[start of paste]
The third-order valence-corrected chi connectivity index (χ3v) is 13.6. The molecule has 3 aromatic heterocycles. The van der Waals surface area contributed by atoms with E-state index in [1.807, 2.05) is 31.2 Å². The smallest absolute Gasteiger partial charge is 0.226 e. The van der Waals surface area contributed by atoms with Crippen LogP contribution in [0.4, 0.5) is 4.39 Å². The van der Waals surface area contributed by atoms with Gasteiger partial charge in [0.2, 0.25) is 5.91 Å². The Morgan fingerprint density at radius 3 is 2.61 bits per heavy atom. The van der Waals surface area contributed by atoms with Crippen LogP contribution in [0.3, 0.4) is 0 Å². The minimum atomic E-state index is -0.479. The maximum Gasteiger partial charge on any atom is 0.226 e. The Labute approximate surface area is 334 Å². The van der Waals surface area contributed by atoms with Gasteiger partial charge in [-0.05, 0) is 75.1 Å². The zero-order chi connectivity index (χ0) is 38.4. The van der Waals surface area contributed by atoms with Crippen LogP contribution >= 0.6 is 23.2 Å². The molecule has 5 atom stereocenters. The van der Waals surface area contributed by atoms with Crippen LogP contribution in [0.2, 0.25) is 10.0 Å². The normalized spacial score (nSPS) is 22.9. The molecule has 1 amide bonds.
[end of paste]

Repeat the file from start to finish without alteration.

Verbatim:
The third-order valence-corrected chi connectivity index (χ3v) is 13.6. The molecule has 3 aromatic heterocycles. The van der Waals surface area contributed by atoms with E-state index in [1.807, 2.05) is 31.2 Å². The smallest absolute Gasteiger partial charge is 0.226 e. The van der Waals surface area contributed by atoms with Crippen LogP contribution in [0.4, 0.5) is 4.39 Å². The van der Waals surface area contributed by atoms with Gasteiger partial charge in [0.2, 0.25) is 5.91 Å². The Morgan fingerprint density at radius 3 is 2.61 bits per heavy atom. The van der Waals surface area contributed by atoms with Crippen LogP contribution in [0.3, 0.4) is 0 Å². The minimum atomic E-state index is -0.479. The maximum Gasteiger partial charge on any atom is 0.226 e. The Labute approximate surface area is 334 Å². The van der Waals surface area contributed by atoms with Gasteiger partial charge in [-0.05, 0) is 75.1 Å². The zero-order chi connectivity index (χ0) is 38.4. The van der Waals surface area contributed by atoms with Crippen LogP contribution >= 0.6 is 23.2 Å². The molecule has 5 atom stereocenters. The van der Waals surface area contributed by atoms with Crippen LogP contribution in [0.2, 0.25) is 10.0 Å². The normalized spacial score (nSPS) is 22.9. The molecule has 1 amide bonds.